Performance for All

Designing sink stations that promote well-being for a wide range of ages and abilities
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Sponsored by BLANCO
By Amanda Voss, MPP
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Specific to kitchen sinks, under the ADA requirements, the sink should be 5–512 inches deep to allow space for a wheelchair to go underneath and not be so deep as to make it difficult for a seated person to reach to the bottom of the sink. This depth is derived from the ADA maximum counter surface height of 34 inches, an average counter thickness of 112 inches, and the ADA minimum distance between the floor and bottom of sink, set at 27 inches.

Since a significant part of the work in a kitchen happens at the sink, having an ADA-compliant sink that is easy to use is also very important. Hands-free or lever-handled faucets with pullout sprayers can be considered for ease of use. These also may be best mounted to the side rather than at the back of the sink. Anti-scald devices may be added to prevent burns. Certain manufacturers are also incorporating ergonomic levers and smart sensor controls to further ease of use. Levers easily set an occupant’s desired water temperature and strength settings. Faucets that integrate sensors use a start-stop feature to turn the water on and off, ensuring water waste prevention. Kitchen chores are made frustration free thanks to sensor technology.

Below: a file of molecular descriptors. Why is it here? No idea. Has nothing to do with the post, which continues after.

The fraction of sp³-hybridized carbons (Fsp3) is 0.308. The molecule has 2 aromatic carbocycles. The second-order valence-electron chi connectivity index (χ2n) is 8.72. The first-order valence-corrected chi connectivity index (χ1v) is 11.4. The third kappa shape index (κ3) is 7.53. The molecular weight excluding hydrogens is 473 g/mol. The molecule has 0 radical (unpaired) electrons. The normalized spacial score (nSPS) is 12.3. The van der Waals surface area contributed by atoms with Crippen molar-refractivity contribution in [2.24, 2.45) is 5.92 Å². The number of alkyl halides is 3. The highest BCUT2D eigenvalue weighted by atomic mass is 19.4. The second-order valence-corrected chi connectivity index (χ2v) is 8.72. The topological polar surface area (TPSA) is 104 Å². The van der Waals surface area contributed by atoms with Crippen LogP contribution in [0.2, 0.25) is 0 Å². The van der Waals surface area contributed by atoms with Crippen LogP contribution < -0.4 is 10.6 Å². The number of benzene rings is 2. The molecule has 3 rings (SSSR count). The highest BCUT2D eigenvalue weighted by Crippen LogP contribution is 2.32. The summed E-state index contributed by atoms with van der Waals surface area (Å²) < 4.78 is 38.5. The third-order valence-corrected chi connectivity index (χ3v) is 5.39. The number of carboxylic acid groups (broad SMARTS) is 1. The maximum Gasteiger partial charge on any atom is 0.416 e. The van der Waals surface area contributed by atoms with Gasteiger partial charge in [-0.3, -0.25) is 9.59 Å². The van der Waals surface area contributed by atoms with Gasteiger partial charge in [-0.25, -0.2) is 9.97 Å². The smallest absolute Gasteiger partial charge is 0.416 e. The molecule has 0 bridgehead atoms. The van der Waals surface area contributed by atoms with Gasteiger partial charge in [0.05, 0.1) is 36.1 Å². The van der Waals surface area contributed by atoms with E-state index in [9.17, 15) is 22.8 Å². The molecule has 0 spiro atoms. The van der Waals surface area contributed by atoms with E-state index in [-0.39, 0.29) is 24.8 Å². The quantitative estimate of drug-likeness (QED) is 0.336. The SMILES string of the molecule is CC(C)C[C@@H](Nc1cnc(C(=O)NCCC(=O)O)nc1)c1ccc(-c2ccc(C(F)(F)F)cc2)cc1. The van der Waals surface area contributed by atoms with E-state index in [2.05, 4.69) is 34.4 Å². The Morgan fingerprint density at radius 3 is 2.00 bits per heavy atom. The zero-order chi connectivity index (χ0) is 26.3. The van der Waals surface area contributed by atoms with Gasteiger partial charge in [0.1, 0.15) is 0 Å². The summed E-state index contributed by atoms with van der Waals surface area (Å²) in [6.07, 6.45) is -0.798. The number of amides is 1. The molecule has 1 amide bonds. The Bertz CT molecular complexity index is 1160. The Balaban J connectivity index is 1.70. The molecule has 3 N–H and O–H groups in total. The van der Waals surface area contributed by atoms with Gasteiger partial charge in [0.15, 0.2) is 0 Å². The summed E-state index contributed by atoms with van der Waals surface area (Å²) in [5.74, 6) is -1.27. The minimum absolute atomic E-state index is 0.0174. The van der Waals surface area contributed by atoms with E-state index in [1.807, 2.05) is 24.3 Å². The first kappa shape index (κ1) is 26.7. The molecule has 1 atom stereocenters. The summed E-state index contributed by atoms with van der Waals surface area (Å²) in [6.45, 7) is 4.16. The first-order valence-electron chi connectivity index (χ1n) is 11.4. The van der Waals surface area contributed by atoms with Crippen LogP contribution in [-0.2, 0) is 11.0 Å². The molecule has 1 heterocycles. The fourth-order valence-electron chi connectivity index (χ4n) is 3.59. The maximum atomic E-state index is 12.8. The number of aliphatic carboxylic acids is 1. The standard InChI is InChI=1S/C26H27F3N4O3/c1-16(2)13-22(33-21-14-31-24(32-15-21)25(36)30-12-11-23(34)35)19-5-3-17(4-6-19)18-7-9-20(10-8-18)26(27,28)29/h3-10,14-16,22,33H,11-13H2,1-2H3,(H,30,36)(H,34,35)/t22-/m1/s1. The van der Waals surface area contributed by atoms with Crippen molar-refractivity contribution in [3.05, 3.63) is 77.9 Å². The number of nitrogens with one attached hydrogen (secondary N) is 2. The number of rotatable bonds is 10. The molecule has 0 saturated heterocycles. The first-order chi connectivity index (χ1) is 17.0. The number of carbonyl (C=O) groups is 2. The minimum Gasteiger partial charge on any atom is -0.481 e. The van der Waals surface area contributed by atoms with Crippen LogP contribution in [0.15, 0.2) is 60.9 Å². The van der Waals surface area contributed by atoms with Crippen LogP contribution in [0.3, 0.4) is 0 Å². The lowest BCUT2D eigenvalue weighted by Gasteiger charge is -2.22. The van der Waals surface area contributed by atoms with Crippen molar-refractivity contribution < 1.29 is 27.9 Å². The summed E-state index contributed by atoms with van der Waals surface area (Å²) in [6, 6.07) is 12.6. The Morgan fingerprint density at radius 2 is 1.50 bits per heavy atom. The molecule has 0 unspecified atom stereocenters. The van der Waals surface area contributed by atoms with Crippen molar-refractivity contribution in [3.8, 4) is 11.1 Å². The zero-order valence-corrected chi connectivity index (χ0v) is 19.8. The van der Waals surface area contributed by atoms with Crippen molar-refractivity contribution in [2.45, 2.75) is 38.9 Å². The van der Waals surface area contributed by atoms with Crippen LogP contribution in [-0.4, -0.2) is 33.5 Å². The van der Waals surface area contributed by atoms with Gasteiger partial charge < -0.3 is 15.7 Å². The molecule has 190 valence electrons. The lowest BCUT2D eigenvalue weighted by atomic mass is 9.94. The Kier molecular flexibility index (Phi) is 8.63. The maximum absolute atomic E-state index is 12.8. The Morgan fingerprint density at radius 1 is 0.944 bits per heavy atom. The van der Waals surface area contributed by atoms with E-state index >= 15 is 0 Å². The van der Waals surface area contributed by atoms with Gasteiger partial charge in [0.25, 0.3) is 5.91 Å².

The architect and designer must proceed with caution when pursuing an ADA kitchen. While many individual products, such as cabinet units and sinks, may advertise ADA compliance, it is the kitchen as a whole—the sum of the parts—that will earn certification. The design of an accessible kitchen is one that involves all the elements in the space.

While not required under universal design or aging-in-place designs, ADA-compliant kitchens help ensure suitability and adaptability for a range of users over their lifetimes. Developed by Ronald Mace, AIA, universal design refers to design that works to ensure products and buildings can be used by virtually everyone, regardless of their level of ability or disability. Likewise, the movement to incorporate aging in place into design means to create the ability to live in one’s own home and community safely, independently, and comfortably, regardless of age, income, or ability level.

Emphasizing wellness in the kitchen results in creating a healthier living space and allowing occupants to live at their best.

Wellness in the Kitchen

What is wellness? “Health” and “home” are two words that are not traditionally used together—but this is rapidly changing. As of August 2019, there were 848 million Google searches for “wellness design,” reports Jamie Gold, CKD, CAPS, MCCWC, author of the book Wellness by Design. According to the Global Wellness Institute, wellness real estate is the third-fastest growing wellness market (Fast Company). Gold defines wellness design as the practice of creating spaces that support the physical and emotional health of their occupants. Wellness design can cover all kinds of built environments.